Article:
AI & IP: the problematic junctions


Unless you have been living in some remote cave the last few years, you must have noticed that there’s been a lot of talk about Artificial Intelligence (AI) lately. That’s not to say that you can’t find a Wi-Fi connection in a cave (It turns out you can), but amongst the hot topics last year, AI surely was up there with the likes of global warming, North Korea and the happenings of the Trump White House.

AI Talent attracts top dollar

2017 happened to be the year in which we learned that Tech companies across Silicon Valley and elsewhere were doling out upwards of US$300,000+ a year for top AI talent and machine learning “experts”, and that the pool of knowledge included University professors who seemingly abandoned their teaching roles for a piece of Silicon Valley.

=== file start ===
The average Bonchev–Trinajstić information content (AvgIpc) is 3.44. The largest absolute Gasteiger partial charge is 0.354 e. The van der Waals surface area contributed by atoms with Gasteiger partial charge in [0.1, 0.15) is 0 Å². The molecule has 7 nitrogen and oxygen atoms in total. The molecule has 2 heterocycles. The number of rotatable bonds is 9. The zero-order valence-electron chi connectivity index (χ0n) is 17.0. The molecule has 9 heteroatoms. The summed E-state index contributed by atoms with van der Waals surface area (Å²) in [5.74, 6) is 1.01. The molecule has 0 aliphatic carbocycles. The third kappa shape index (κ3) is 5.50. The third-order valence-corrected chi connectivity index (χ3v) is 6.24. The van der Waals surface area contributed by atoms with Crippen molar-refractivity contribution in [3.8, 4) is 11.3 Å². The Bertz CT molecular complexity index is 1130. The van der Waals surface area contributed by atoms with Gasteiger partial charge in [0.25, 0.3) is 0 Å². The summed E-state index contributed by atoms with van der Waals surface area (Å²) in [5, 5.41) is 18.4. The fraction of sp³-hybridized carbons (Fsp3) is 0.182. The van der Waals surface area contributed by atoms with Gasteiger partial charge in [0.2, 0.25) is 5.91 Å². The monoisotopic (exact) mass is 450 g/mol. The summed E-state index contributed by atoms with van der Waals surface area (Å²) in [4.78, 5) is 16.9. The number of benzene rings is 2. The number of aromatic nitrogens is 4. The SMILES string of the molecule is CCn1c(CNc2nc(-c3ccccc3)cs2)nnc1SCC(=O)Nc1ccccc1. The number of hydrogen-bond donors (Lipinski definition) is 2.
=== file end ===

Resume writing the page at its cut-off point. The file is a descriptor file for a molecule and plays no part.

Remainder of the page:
Why every brand owner needs to protect their Trade Marks in key markets before launching their business.

The general advice has always been sound – “Apply for trade mark protection if your brand is important to your business”.

Trade Mark Attorneys, Lawyers including Solicitors and legal practitioners alike seem to have repeated this mantra often, and rightly so.

Trade marks are territorial rights and a UK trade mark will neither protect the same mark in the US nor in Germany.  Some businesses tend to forget to revisit their trade mark requirement when they expand from their home market to overseas markets, with devastating consequences.


The Institute of Trade Mark Attorneys (ITMA) had been granted a Royal Charter at the April 12th meeting of the Privy Council.

ITMA is the UK-based professional membership organisation which represents Trade Mark Attorneys. The grant of a Royal Charter, which occurred at Windsor Castle in Berkshire means that ITMA will now be known as the Chartered Institute of Trade Mark Attorneys (CITMA). The change itself will take place later on in the year once the Charter receives the Great Seal of the United Kingdom.